Head Quarters New Windsor 21st-22 March 1781.
I arrived at this place yesterday at Noon. Upon my return I found intelligence contradicting that which I gave your Excellency from Hartford. The British Transports, I suppose, had made some change of disposition, which gave rise to the report of their having sailed and returned again to New York. I believe it may now be depended on that they sailed from the Hook the 13th instant. I am in hourly and anxious expectation of news from the Chesapeak, which, the moment it arrives, shall be communicated.
I do myself the honor to inclose your Excellency a New York paper, in which you will find a formal declaration of War on the part of Great Britain against the States of Holland. I do not know what effect this may have upon the politics of Europe, but I think the other Neutral powers are bound to stand by the States, as one of the causes of War urged by Great Britain is their having acceded to the Armed Neutrality. I have the honor to be with the most perfect consideration and Esteem Yr Excellency’s Most obt and hble Servt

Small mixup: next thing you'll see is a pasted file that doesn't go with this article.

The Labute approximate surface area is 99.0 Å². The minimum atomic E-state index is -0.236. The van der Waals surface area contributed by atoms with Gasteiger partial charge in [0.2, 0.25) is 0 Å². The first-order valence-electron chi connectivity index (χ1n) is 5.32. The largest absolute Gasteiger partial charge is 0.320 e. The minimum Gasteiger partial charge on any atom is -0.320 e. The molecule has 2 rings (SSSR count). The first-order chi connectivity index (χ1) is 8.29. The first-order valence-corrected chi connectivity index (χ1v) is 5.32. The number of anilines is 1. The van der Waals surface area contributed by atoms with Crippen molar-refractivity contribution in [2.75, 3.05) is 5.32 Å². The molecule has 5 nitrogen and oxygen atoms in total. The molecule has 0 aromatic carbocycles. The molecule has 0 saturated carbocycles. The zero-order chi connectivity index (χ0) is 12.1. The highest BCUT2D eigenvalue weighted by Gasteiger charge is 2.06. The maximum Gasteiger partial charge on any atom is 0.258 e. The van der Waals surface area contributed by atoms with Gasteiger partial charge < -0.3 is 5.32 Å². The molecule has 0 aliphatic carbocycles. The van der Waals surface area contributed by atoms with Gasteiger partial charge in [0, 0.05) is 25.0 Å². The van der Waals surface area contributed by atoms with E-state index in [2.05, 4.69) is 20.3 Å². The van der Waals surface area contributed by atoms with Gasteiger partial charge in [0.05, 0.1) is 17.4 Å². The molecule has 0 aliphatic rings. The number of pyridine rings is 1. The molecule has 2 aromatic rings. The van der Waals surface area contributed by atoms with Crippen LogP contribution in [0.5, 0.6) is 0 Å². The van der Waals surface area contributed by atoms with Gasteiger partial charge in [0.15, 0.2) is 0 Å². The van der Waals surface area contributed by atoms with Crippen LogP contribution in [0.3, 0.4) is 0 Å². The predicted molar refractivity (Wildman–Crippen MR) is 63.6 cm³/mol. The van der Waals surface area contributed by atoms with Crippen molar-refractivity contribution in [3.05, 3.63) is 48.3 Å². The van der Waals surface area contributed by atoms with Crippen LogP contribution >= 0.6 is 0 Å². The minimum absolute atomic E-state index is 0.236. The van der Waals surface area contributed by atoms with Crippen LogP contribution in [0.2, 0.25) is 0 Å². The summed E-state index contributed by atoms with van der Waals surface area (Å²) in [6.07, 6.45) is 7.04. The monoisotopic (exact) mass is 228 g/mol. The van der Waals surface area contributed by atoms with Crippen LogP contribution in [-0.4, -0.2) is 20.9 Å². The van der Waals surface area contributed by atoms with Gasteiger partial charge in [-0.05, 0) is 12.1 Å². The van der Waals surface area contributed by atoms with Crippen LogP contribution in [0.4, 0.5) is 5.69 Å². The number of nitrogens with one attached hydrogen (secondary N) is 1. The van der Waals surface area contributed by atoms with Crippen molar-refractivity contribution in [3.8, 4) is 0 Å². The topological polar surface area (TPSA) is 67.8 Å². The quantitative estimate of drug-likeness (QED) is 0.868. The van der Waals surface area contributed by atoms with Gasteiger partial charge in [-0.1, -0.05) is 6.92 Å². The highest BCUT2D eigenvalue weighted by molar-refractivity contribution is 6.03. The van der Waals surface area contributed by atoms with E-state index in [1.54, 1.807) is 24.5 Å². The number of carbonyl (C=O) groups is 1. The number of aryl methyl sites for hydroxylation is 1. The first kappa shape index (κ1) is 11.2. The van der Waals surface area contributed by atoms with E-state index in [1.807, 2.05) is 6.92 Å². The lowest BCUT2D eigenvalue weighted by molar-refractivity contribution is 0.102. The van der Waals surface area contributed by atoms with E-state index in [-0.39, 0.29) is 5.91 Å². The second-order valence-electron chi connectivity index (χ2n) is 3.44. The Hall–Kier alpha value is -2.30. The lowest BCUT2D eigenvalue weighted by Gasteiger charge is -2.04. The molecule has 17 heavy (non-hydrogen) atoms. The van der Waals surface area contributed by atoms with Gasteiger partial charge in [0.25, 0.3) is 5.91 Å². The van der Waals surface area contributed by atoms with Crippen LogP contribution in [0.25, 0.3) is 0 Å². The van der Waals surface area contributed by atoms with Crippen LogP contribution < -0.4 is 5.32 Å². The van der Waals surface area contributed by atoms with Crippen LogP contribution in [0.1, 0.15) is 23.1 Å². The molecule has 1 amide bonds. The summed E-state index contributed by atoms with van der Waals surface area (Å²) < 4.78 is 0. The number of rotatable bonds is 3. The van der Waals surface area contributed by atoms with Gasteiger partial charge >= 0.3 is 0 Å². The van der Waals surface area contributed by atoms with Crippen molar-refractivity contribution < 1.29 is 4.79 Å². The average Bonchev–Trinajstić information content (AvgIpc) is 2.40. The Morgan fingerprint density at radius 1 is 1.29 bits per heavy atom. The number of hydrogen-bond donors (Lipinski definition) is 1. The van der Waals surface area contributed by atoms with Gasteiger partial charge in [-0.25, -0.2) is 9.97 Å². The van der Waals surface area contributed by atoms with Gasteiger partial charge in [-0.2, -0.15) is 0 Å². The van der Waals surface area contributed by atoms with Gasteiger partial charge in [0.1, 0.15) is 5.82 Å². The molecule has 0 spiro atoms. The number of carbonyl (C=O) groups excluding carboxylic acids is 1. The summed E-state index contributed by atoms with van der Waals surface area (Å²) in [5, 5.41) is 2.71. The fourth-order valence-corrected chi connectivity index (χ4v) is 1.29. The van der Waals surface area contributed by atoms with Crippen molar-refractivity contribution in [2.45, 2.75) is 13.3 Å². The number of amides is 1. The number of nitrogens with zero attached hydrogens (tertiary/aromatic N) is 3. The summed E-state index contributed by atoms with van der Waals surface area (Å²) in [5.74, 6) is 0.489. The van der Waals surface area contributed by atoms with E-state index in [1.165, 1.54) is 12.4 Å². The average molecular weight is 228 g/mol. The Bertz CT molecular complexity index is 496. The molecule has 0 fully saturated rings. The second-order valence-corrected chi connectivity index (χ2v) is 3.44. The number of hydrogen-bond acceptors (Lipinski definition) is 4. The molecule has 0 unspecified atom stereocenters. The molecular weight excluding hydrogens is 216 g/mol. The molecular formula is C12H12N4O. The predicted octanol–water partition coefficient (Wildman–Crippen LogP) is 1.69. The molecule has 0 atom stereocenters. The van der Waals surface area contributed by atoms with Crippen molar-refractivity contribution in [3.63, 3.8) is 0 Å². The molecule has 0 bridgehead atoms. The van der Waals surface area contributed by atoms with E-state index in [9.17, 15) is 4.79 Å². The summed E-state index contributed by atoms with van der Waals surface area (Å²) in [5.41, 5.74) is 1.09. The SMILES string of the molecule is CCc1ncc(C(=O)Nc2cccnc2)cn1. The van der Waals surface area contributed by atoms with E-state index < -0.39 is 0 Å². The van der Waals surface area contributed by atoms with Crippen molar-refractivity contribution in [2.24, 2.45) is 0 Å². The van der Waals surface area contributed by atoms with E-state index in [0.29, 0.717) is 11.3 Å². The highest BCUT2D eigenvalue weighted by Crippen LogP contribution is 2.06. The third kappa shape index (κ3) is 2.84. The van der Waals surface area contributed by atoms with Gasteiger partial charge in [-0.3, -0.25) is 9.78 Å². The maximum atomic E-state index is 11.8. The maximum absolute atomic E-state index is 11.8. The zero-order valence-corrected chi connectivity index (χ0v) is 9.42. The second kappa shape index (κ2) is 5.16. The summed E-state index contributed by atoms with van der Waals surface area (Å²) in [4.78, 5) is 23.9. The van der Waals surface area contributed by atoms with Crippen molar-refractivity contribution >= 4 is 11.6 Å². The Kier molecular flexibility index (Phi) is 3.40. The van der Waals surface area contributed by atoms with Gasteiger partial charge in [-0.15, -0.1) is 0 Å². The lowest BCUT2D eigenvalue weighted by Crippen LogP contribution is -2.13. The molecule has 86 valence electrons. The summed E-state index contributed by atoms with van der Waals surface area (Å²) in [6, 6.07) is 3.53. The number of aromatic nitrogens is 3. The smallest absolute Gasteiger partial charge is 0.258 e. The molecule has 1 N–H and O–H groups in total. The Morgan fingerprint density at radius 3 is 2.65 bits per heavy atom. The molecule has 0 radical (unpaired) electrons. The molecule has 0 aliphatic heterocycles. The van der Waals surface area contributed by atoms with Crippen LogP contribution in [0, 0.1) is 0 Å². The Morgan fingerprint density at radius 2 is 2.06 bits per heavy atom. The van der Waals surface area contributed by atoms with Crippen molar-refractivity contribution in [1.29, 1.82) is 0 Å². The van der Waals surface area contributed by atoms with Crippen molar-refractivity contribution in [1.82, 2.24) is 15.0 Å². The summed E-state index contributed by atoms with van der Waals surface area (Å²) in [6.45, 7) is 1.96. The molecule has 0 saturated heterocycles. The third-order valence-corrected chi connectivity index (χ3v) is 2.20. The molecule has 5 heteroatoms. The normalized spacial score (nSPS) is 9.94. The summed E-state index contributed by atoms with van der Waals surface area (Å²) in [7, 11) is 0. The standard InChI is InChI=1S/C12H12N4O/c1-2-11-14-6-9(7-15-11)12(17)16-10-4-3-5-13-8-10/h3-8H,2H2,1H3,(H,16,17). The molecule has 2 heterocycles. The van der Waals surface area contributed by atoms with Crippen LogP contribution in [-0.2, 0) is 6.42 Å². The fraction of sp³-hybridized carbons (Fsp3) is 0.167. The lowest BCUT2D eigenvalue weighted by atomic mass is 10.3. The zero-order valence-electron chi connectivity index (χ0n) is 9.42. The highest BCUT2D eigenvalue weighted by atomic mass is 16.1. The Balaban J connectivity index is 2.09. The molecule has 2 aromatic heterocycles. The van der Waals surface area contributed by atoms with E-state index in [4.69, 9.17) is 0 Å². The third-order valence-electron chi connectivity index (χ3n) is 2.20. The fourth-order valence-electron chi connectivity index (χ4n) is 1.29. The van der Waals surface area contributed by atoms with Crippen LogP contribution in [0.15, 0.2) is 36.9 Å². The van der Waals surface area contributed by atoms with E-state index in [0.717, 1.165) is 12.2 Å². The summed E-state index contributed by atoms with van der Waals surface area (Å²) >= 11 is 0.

P.S. 22d Your Excellency’s favor of the 18th came to hand last Evening. The letters for the Chevr de la Luzerne and for Sir Henry Clinton, which were inclosed, have been immediately forwarded.
The accounts brought by the Edentown Capt. are exaggerated. General Greene had received considerable reinforcements, but not equal to the Captain’s report—It was yet uncertain whether Lord Cornwallis meant to return to south Carolina, or take a post in North.
The answer given by your Excellency to Governor Hancock was, in my opinion the proper one—Should circumstances render it inexpedient to undertake any operation of more importance, perhaps we may hereafter find an opportunity of striking the small detachment the Enemy have at Penobscot.
I have this moment received letters from the Marquis de la Fayette dated at York in Virginia the 15th. Neither Fleet had then reached the Chesapeak.